Hints to Parents for Successful Conferences
• Come in with specifics. In too many conferences, teachers hear only vague statements about a child's abilities or attitudes. Thus, if parents state "my child -is bored" or "he just doesn't like school," There is little that a teacher can do to change the situation the problem, as stated, is just too general. Instead, statements like "John doesn't understand why he has to do multiplication tables when he mastered them two years ago," or "Dawn especially likes science lessons that include hands-on experiments,” help the teacher to understand the specific: activities that excite your child about learning.
• Provide support through resources, information and time.  Frequently, gifted children are involved in free time activities that their teachers don't know about. Share these activities with your child's teacher, and ask if it is okay for your child to bring in some project ideas, books, or software programs that have captured his or her out-of-school interest. Then, when your child has a spare few minutes between school subjects, or completes an assignment earlier than others, there is something available to do that will make "waiting time" more enjoyable and productive. Also, keep tabs on in-school projects that can use some at-home assistance. A brief note stating, "let us know how we can help" opens the door for positive home-school communication.
• Understand the constraints of today's public schools. In the past decade, two trends have added sizeable responsibilities for the so-called "regular classroom" teacher: the mainstreaming of handicapped and learning disabled children and the back-to-basics movement. Though many educators applaud these changes, there is no doubt that today teachers are expected to juggle and adapt curriculum as never before. The common complaint, "How can I individualize for one gifted child when I have twenty-six other students, too?" is seldom as much a teacher "cop out" as it is a cry of frustration. Very few teachers will knowingly hurt a child or inhibit a student's progress on purpose. Undemanding the constraints, providing specifics, and giving support can show teachers you are an ally, not an antagonist, in fostering your child's education.

From the Parent's side:
Hints to Teachers for Successful Conferences

•Listen to me; I know my child." Parents are their child's first teachers, acting as educators long before Sesame Street and preschool come on the scene. So, it is very frustrating when professional educators address parents as if they were ignorant of their child's abilities, needs or interests. The common myth that "all parents think their kids are gifted" is exactly that - a myth. Parents are often "expert witnesses" in testifying to their youngster's strengths and weaknesses, and they can provide valuable data about their child that is unavailable through test scores, report card grades, or anecdotal notes in the cumulative file. A wise teacher knows this and seeks out information from parents that may have an impact on a child's school performance.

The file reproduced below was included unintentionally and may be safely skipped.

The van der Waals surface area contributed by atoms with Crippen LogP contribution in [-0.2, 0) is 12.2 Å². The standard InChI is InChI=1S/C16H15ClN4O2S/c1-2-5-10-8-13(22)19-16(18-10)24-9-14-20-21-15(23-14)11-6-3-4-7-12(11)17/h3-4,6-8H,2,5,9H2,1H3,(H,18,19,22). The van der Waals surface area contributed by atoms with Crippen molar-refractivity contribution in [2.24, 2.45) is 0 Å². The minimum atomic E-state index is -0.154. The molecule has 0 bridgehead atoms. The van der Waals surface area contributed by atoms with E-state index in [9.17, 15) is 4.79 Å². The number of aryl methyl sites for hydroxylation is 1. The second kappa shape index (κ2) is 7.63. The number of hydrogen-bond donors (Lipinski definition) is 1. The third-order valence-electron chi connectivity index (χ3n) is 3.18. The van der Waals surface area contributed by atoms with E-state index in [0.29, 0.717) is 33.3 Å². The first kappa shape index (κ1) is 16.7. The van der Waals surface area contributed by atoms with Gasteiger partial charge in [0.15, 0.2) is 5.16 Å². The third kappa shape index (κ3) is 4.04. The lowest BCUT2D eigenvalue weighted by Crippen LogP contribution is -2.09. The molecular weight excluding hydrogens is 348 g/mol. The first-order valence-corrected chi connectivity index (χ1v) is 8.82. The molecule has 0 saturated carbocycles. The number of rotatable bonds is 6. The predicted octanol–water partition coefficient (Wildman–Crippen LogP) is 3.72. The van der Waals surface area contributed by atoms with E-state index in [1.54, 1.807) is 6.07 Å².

•Communicate early – and often. In my first year of teaching, I sent a note home with David, a fifth grade student of mine about whose behavior I bad been forewarned. The note read: "David has had a great week in school. He finished most of his seatwork; and his attitude has been very positive. You can be proud of your son's accomplishments!" David reported to me the next day that the note had been read aloud at the dinner table, and later framed and placed on the hallway wall.
At conference time, Dave's mom said, her eyes glistening, "All we ever bear about David is bad. That note meant so much." Five minutes of my time brought a year full of success to David, and a whole new perception of David to his family:  David the success, not the failure: David the behaver, not the troublemaker.
• “Please understand that my child’s not perfect.” It is an unfortunate reality that practically no college programs in teacher education require a course in "Understanding Gifted Children.'” Thus, many good classroom teachers may be unaware of both the characteristics and the needs of gifted youngsters. What sometimes happens, then, is that teachers begin to believe that gifted children are gifted in all areas.
Expectations may rise, and a grade of "B" or "C" may be seen by some educators (and parents) as failure. As one gifted youngster wrote, "If I had a dime for every time someone told me “I could do better if only I'd try,' I'd be a millionaire by high school!" Set expectations for each student realistically, and consider the fact that achievement often goes hand-in-hand with interest. If your science-oriented student is getting "only B" in language arts, that's okay. Are you-are any of us across -across the board perfect? No. Understanding this reality, and communicating to your gifted pupils (and their parents) that it is acceptable to make mistakes, paves the way for a successful school experience.